Mrs. Rochester is changeable, direct, capable, and very much in charge. He senses there is great mystery from this well-traveled world-weary woman. She challenges him and his notions of women, and the world he has barely experienced in his humble circumstances. His very stolidity and sureness appear to be a challenge to her as well as they slowly become friends. That is until a well-known man of her own status arrives and rattles his confidence in their relationship. Nonetheless, he stands pat when events transpire that Mrs. Rochester requires his unquestionable and discreet trust. And he freely gives it. In the end, his love and trust are challenged, and he is faced with the irrational and incredible. Continue reading

Interview & Giveaway with the Author of The Jane Austen Society, Natalie Jenner

Cover of the paperback edition of The Jane Austen Society (2021)Happy Friday, dear readers! In anticipation of the paperback release of one of my favorite novels of 2020, I have re-read The Jane Austen Society, by Natalie Jenner. Like Austen’s novels, I have picked up on new insights into the characters and themes and see the story in a new light. I highly recommend a re-read and envy those who will be discovering the story for the first time.

The paperback edition released this week on July 6th and it is packed with exciting extras:

  • A map illustrating the town of Chawton and the homes of the characters
  • A Reader’s Guide which includes:
  • A Conversation with Natalie Jenner,
  • An Exclusive Author Essay: Prescribing Jane Austen for Difficult Times
  • Recommended Reading
  • Reading Group Questions

For those unfamiliar with the novel here is a description from the publisher and a link to our review.

“Fans of The Chilbury Ladies’ Choir and The Guernsey Literary and Potato Peel Pie Society will adore The Jane Austen Society… A charming and memorable debut, which reminds us of the universal language of literature and the power of books to unite and heal.” ―Pam Jenoff, New York Times bestselling author of The Lost Girls of Paris

Just after the Second World War, in the small English village of Chawton, an unusual but like-minded group of people band together to attempt something remarkable.

One hundred and fifty years ago, Chawton was the final home of Jane Austen, one of England’s finest novelists. Now it’s home to a few distant relatives and their diminishing estate. With the last bit of Austen’s legacy threatened, a group of disparate individuals come together to preserve both Jane Austen’s home and her legacy. These people―a laborer, a young widow, the local doctor, and a movie star, among others―could not be more different and yet they are united in their love for the works and words of Austen. As each of them endures their own quiet struggle with loss and trauma, some from the recent war, others from more distant tragedies, they rally together to create the Jane Austen Society.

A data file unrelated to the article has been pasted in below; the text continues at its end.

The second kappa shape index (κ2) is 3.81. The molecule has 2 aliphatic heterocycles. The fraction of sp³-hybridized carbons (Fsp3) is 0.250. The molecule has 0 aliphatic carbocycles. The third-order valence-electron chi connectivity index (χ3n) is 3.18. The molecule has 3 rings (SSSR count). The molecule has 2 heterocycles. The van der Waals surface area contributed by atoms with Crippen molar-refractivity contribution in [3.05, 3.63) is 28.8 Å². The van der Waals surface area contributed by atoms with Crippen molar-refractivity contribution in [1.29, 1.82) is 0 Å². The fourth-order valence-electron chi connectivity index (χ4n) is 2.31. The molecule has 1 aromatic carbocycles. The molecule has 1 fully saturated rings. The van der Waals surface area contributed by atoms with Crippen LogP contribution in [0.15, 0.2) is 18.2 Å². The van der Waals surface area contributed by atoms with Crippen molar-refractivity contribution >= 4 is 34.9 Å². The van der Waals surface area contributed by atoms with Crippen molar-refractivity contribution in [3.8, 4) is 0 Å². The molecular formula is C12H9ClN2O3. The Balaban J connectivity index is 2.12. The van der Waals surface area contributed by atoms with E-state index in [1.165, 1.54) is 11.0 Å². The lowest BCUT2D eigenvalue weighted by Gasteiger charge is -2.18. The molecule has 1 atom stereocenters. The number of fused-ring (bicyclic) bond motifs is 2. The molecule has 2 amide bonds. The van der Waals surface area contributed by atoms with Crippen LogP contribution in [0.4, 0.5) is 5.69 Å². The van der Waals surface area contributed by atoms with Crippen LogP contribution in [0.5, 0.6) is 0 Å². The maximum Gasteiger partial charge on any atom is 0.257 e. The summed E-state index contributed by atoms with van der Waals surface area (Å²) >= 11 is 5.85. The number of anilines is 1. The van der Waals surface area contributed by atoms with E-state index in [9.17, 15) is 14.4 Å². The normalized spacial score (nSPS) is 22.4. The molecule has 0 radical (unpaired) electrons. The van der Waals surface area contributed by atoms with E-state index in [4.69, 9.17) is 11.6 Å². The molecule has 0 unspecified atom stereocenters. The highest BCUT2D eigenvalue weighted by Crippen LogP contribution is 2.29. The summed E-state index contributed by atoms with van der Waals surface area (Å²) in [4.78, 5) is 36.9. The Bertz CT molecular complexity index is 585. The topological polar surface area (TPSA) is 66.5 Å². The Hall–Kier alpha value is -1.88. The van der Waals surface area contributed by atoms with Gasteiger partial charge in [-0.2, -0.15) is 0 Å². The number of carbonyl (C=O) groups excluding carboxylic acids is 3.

A powerful and moving novel that explores the tragedies and triumphs of life, both large and small, and the universal humanity in us all, Natalie Jenner’s The Jane Austen Society is destined to resonate with readers for years to come.

Continue reading

A Cover Reveal & Excerpt of Jane and the Year Without a Summer: Being a Jane Austen Mystery (Book 14), by Stephanie Barron

Happy Monday, dear readers! I have great news to share today. Bestselling historical mystery author Stephanie Barron has a new “Being a Jane Austen Mystery” in the queue.

Jane and the Year Without a Summer arrives on February 8, 2022, marking the fourteenth novel in the popular series. Set in Regency England, the series is based on actual events and people in Austen’s life and times. Inspired by the author’s life-long admiration of Austen and her writing, Barron’s skill at channeling her voice and the historical detail is nonpareil. Here is a description of the book, the big cover reveal, and an exclusive excerpt from the novel.

BOOK DESCRIPTION

May 1816: Jane Austen is feeling unwell, with an uneasy stomach, constant fatigue, rashes, fevers and aches. She attributes her poor condition to the stress of family burdens, which even the drafting of her latest manuscript—about a baronet’s daughter nursing a broken heart for a daring naval captain—cannot alleviate. Her apothecary recommends a trial of the curative waters at Cheltenham Spa, in Gloucestershire. Jane decides to use some of the profits earned from her last novel, Emma, and treat herself to a period of rest and reflection at the spa, in the company of her sister, Cassandra.

Cheltenham Spa hardly turns out to be the relaxing sojourn Jane and Cassandra envisaged, however. It is immediately obvious that other boarders at the guest house where the Misses Austen are staying have come to Cheltenham with stresses of their own—some of them deadly. But perhaps with Jane’s interference a terrible crime might be prevented. Set during the Year without a Summer, when the eruption of Mount Tambora in the South Pacific caused a volcanic winter that shrouded the entire planet for sixteen months, this fourteenth installment in Stephanie Barron’s critically acclaimed series brings a forgotten moment of Regency history to life.

COVER REVEAL Continue reading